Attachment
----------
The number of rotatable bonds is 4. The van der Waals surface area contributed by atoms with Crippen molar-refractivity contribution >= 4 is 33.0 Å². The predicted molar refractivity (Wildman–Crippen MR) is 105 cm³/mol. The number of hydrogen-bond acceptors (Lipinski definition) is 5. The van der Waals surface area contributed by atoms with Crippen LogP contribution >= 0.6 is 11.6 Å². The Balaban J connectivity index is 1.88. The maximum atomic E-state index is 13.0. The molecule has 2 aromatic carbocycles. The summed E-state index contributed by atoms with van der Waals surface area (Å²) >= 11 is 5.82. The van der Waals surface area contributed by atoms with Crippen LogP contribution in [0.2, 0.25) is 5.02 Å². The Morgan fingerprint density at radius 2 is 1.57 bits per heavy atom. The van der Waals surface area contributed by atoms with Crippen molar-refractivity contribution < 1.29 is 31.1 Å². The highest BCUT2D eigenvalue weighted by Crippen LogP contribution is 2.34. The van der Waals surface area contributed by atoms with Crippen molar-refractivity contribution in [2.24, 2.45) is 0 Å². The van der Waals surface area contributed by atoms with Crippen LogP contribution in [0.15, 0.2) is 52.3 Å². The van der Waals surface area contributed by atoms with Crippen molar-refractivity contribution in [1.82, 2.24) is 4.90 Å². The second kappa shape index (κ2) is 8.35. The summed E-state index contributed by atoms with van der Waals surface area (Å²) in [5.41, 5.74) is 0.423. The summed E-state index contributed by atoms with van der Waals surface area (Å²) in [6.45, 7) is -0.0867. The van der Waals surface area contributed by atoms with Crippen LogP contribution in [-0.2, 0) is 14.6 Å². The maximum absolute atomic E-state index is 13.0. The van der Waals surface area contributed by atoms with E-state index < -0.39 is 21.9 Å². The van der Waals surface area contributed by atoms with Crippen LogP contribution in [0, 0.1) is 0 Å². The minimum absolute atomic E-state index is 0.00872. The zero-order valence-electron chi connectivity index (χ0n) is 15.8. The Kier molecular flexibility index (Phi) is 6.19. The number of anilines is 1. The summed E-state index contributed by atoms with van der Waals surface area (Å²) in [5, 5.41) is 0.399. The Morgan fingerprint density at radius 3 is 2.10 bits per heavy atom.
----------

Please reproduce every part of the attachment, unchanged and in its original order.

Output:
The number of rotatable bonds is 4. The van der Waals surface area contributed by atoms with Crippen molar-refractivity contribution >= 4 is 33.0 Å². The predicted molar refractivity (Wildman–Crippen MR) is 105 cm³/mol. The number of hydrogen-bond acceptors (Lipinski definition) is 5. The van der Waals surface area contributed by atoms with Crippen LogP contribution >= 0.6 is 11.6 Å². The Balaban J connectivity index is 1.88. The maximum atomic E-state index is 13.0. The molecule has 2 aromatic carbocycles. The summed E-state index contributed by atoms with van der Waals surface area (Å²) >= 11 is 5.82. The van der Waals surface area contributed by atoms with Crippen LogP contribution in [0.2, 0.25) is 5.02 Å². The Morgan fingerprint density at radius 2 is 1.57 bits per heavy atom. The van der Waals surface area contributed by atoms with Crippen molar-refractivity contribution < 1.29 is 31.1 Å². The highest BCUT2D eigenvalue weighted by Crippen LogP contribution is 2.34. The van der Waals surface area contributed by atoms with Crippen molar-refractivity contribution in [2.24, 2.45) is 0 Å². The van der Waals surface area contributed by atoms with Crippen LogP contribution in [0.15, 0.2) is 52.3 Å². The van der Waals surface area contributed by atoms with Crippen molar-refractivity contribution in [1.82, 2.24) is 4.90 Å². The second kappa shape index (κ2) is 8.35. The summed E-state index contributed by atoms with van der Waals surface area (Å²) in [5.41, 5.74) is 0.423. The summed E-state index contributed by atoms with van der Waals surface area (Å²) in [6.45, 7) is -0.0867. The van der Waals surface area contributed by atoms with Crippen LogP contribution in [-0.2, 0) is 14.6 Å². The maximum absolute atomic E-state index is 13.0. The van der Waals surface area contributed by atoms with E-state index < -0.39 is 21.9 Å². The van der Waals surface area contributed by atoms with Crippen LogP contribution in [0, 0.1) is 0 Å². The minimum absolute atomic E-state index is 0.00872. The zero-order valence-electron chi connectivity index (χ0n) is 15.8. The Kier molecular flexibility index (Phi) is 6.19. The number of anilines is 1. The summed E-state index contributed by atoms with van der Waals surface area (Å²) in [5, 5.41) is 0.399. The Morgan fingerprint density at radius 3 is 2.10 bits per heavy atom.